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No One is Safe: An Interview with Upcoming Novelist Justin Kassab

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Justin Kassab graduated in 2009 to the worst job market since the Great Depression: the end of the world didn't look so bad. To pass his time of being unemployed, he took an interest in survivalist skills. The hobby carried over into his writing and led to the crafting of The Primal Age Chronicles, a series of short stories and novels about the end of the world. Foamers is his first novel.

Loren Kleinman (LK): In The Primal Age you chronicle a society that has been overtaken by a Feline Flu virus. Only those between 16 and 35 remain unaffected, but everyone else begins to die. A vaccine is created. It's not tested properly and four out of five of those vaccinated turn into "ape-like monsters." Why this particular age range? Are they left to clean up what the previous generation tampered with or destroyed?

Justin Kassab (JK): It is less black and white than that. I researched the Spanish Influenza when I was creating the Feline Flu, as well as other flus. 16-35 just has the strongest natural resistance, but for example entire colleges are wiped out by the Feline Flu because of the close quarters. No one is safe.

LK: You mention on your site that "[w]hen modern society is faced with the challenge of a primitive existence, people find themselves in the Primal Age." What is the difference between a civilization based on modernity and one that is primal? Do you think we've ever truly reached a state of modernity?

JK: At the current rate that technology advances a true state of modernity is sort of like reaching the top of a rollercoaster. You won't be able to realize where the top is until you are plummeting down. It might not happen in our lifetime, but it would be like looking back on the Classical Age from the Dark Ages. You can see the peak in hindsight.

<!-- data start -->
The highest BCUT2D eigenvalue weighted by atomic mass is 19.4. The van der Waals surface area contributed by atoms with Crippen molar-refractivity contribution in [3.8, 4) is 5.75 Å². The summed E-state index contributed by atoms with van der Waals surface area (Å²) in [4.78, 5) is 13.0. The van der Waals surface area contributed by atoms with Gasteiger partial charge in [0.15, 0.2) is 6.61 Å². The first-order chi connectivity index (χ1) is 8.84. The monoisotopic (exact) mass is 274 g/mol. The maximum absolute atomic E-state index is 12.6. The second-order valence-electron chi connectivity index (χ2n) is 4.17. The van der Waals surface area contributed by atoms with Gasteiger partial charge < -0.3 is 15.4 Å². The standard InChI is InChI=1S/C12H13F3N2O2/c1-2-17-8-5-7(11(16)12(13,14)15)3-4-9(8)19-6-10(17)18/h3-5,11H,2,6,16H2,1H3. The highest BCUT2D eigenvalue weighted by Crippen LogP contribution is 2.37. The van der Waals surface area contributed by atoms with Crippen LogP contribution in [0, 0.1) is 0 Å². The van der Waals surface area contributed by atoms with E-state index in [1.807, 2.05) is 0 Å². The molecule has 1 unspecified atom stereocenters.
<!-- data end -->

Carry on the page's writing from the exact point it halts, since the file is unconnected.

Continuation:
LK: Your book reads like a movie. Did you write with the expectation that it could be adapted to the screen?

JK: I often compare a short story to a movie and a novel to a TV show. I like to create chapters that give a reader a sense of closure, but they still want to turn the page to see what happens next. Like when its 4 am and you can't stop hitting the next button on your favorite TV show. As much as I would love to see Foamers find a life on screen, it reads like a movie because I spent many more years as an aspiring screenwriter than novelist, and there are still shades of screen in my writing style.

LK: Do you think writers today should write books that can easily be turned into screenplays? What would be the benefit? What could be the downside to that?

JK: I don't think writers should try to make their book anything but their own voice. For me I had a background in screenwriting and that reflects in my prose, but I don't think you can force your voice.

There are advantages to adaption. Look at Rowling and Collins. Their books were best sellers but their movie deals and franchises took them to the next level. But if you try to write a novel with the mind set it is going to be adapted you'll end up hurting the novel. If you don't write a great novel a publisher isn't going to pick up your book. If your book doesn't get picked up, there is no chance to adapt it. Write the story you have to tell in the way it needs to be told.

LK: Do you think a primal age is possible?

JK: Do I think one like takes place in Foamerswill happen? Unlikely. But there is always the possibility. If the U.S. had to pay back its debt we would be in a similar situation as Germany was in post WW1 where people burned money to stay warm because it was worthless. Again, not saying one will happen, but it never hurts to know how to take care of yourself in a worst case scenario.